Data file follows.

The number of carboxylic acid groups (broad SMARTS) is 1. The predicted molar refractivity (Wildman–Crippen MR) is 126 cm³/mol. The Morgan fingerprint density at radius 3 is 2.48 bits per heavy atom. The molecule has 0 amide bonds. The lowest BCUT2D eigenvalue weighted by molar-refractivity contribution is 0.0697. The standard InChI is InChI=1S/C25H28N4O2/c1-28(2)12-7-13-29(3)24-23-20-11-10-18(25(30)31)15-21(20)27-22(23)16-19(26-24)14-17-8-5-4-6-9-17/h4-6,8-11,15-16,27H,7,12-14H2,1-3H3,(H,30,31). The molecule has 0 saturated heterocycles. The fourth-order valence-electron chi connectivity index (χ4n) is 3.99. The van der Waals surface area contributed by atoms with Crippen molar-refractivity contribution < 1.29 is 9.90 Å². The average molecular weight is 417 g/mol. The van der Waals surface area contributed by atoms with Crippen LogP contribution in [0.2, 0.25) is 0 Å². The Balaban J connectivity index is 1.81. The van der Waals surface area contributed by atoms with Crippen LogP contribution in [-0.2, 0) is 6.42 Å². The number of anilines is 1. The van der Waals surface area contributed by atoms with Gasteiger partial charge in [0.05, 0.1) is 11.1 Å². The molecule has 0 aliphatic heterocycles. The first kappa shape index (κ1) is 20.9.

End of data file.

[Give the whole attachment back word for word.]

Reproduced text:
The number of carboxylic acid groups (broad SMARTS) is 1. The predicted molar refractivity (Wildman–Crippen MR) is 126 cm³/mol. The Morgan fingerprint density at radius 3 is 2.48 bits per heavy atom. The molecule has 0 amide bonds. The lowest BCUT2D eigenvalue weighted by molar-refractivity contribution is 0.0697. The standard InChI is InChI=1S/C25H28N4O2/c1-28(2)12-7-13-29(3)24-23-20-11-10-18(25(30)31)15-21(20)27-22(23)16-19(26-24)14-17-8-5-4-6-9-17/h4-6,8-11,15-16,27H,7,12-14H2,1-3H3,(H,30,31). The molecule has 0 saturated heterocycles. The fourth-order valence-electron chi connectivity index (χ4n) is 3.99. The van der Waals surface area contributed by atoms with Crippen molar-refractivity contribution < 1.29 is 9.90 Å². The average molecular weight is 417 g/mol. The van der Waals surface area contributed by atoms with Crippen LogP contribution in [0.2, 0.25) is 0 Å². The Balaban J connectivity index is 1.81. The van der Waals surface area contributed by atoms with Crippen LogP contribution in [-0.2, 0) is 6.42 Å². The number of anilines is 1. The van der Waals surface area contributed by atoms with Gasteiger partial charge in [0.05, 0.1) is 11.1 Å². The molecule has 0 aliphatic heterocycles. The first kappa shape index (κ1) is 20.9.